Money is a difficult subject to talk about at the best of times here in Texas. When you include your kids into the conversation, it becomes even harder. But don’t shy away from it, no matter how challenging it may seem. Your duty is to help support your children and part of that job is helping them develop good financial skills that can support them later on in life. You might be reticent to open up this dialogue because of your own shortcomings. It doesn’t matter how old you are, finances can be tricky at any age. Use this guide to help steer you in the right direction so the both of you can learn together.
Explain the Importance of Budgets
The household budget and your child’s budget will look entirely different, but they serve the same purpose. Their budget should detail the amount of allowance they get each week and outline how they expect to spend it. Go online to see how much allowance is appropriate for their age if you’re unsure of what they should get. Their budget doesn’t have to be as comprehensive as your monthly tally of household income and expenditures, but it should get them to start thinking about their needs and wants in terms of money. Its implementation is also a lesson for your kid. If they disregard the budget you made together, they’ll be left without any more allowance and none of their goals met.
Use 3 Piggy Banks
This can be used on its own or to complement a budget, but it can help those kids who respond better to kinesthetic learning. Piggy banks, mason jars, or even Ziplock bags — it doesn’t matter which container you use, as long as you make it clear there’s one for spending, one for saving, and one for giving. Let them decide how their allowance is split between these three categories as this helps them learn how to plan for the future. The physical act of dividing their money and putting it away into separate containers can help them internalize the lesson.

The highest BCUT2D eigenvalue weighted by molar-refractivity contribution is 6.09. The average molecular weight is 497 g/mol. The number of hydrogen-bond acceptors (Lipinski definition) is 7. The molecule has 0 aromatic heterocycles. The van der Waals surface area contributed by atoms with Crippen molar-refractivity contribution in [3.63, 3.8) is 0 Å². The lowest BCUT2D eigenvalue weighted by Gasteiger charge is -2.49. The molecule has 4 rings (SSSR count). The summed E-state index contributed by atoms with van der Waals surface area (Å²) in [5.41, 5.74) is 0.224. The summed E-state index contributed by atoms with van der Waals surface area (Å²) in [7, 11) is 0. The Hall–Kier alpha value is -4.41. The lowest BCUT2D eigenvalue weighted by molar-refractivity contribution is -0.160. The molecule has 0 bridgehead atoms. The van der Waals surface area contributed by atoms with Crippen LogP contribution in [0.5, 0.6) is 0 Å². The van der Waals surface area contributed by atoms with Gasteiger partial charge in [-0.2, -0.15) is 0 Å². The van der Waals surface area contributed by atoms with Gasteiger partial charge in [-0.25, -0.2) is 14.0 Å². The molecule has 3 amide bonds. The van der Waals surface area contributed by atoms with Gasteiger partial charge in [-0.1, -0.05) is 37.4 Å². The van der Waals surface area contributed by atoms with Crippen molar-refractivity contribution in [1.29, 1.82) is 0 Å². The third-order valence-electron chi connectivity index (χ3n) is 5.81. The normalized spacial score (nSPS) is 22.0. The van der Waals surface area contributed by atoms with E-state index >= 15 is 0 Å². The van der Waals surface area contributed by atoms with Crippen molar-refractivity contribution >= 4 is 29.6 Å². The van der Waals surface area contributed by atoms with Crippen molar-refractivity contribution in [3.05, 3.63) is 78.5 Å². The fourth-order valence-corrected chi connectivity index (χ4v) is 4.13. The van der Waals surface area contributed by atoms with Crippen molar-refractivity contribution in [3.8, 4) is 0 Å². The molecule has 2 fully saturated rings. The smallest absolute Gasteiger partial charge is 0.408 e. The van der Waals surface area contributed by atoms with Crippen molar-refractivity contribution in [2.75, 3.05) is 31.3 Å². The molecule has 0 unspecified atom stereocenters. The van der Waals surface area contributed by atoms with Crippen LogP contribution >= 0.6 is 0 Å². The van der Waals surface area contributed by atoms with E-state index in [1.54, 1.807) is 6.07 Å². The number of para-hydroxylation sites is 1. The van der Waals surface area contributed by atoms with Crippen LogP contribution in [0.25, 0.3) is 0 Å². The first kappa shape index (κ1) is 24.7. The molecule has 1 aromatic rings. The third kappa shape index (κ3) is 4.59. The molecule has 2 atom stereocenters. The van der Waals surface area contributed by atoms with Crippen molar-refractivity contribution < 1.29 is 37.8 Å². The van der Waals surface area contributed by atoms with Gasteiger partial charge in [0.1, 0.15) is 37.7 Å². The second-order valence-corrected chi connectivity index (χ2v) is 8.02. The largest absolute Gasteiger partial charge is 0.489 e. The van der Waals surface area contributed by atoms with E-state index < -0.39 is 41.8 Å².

Let Them Help Grocery Shop
Letting your children help shop for groceries can put into practice some of the principles you went over with their budgets. When you arrive at the grocery store, give them a list of fruits and vegetables they need to pick up and a limit on how much they can spend. As they begin to move through the store, they’ll see how much money is spent on everyday objects.
Don’t try to hide away any difficulties you’re experiencing now or any troubles you may have had in the past. By the time your children are in their teens, you can use these moments as a lesson about adulthood. You won’t always be there to bail them out, and they’ll need to know the agency they have over their own finances. Explain how different forms of financial assistance work for people in similar situations, and go through the reasons why someone would choose installment loans lenders like MoneyKey over traditional lenders in Texas. Discuss the importance of flexible repayment terms when solving cash shortages with installment loans.
Set an Example
All the talks in the world about money management won’t mean much if they don’t see you employing the same skills. Let their fiscal literacy be learned behavior. You should be showing them how you make smart decisions regarding your money. Be open with your finances and explain how you use your budget in order to shop wisely, borrow money, and put away savings.
It’s never too early to start talking about money. Whether your kids are 3 or 13, there’s a lesson to be learned at every age. Sit down with them and use some of the tips in this guide to help turn them into fiscally responsible adults.